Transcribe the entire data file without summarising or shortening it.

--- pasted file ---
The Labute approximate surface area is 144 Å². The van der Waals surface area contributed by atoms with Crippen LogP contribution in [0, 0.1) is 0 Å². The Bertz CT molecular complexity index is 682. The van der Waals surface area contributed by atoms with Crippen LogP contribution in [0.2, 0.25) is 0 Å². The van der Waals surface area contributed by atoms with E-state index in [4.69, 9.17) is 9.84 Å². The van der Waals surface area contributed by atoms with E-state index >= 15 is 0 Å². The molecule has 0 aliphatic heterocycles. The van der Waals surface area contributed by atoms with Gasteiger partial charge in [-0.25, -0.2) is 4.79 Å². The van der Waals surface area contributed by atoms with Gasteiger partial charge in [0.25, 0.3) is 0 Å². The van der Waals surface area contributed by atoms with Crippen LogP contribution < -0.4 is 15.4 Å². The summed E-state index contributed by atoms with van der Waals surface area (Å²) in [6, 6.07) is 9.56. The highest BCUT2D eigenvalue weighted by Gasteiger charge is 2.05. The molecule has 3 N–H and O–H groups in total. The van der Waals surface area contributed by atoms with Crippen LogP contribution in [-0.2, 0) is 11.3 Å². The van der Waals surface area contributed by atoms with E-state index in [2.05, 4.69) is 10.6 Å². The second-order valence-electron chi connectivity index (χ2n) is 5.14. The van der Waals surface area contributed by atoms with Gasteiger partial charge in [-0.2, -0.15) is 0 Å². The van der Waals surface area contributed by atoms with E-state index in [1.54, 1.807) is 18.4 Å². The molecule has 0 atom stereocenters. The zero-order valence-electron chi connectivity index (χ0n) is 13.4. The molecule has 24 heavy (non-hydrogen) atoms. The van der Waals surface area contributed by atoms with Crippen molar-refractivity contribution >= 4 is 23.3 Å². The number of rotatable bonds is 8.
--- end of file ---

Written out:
The Labute approximate surface area is 144 Å². The van der Waals surface area contributed by atoms with Crippen LogP contribution in [0, 0.1) is 0 Å². The Bertz CT molecular complexity index is 682. The van der Waals surface area contributed by atoms with Crippen LogP contribution in [0.2, 0.25) is 0 Å². The van der Waals surface area contributed by atoms with E-state index in [4.69, 9.17) is 9.84 Å². The van der Waals surface area contributed by atoms with E-state index >= 15 is 0 Å². The molecule has 0 aliphatic heterocycles. The van der Waals surface area contributed by atoms with Gasteiger partial charge in [-0.25, -0.2) is 4.79 Å². The van der Waals surface area contributed by atoms with Gasteiger partial charge in [0.25, 0.3) is 0 Å². The van der Waals surface area contributed by atoms with Crippen LogP contribution < -0.4 is 15.4 Å². The summed E-state index contributed by atoms with van der Waals surface area (Å²) in [6, 6.07) is 9.56. The highest BCUT2D eigenvalue weighted by Gasteiger charge is 2.05. The molecule has 3 N–H and O–H groups in total. The van der Waals surface area contributed by atoms with Crippen LogP contribution in [-0.2, 0) is 11.3 Å². The van der Waals surface area contributed by atoms with E-state index in [2.05, 4.69) is 10.6 Å². The second-order valence-electron chi connectivity index (χ2n) is 5.14. The van der Waals surface area contributed by atoms with Gasteiger partial charge in [-0.2, -0.15) is 0 Å². The van der Waals surface area contributed by atoms with E-state index in [1.54, 1.807) is 18.4 Å². The molecule has 0 atom stereocenters. The zero-order valence-electron chi connectivity index (χ0n) is 13.4. The molecule has 24 heavy (non-hydrogen) atoms. The van der Waals surface area contributed by atoms with Crippen molar-refractivity contribution >= 4 is 23.3 Å². The number of rotatable bonds is 8.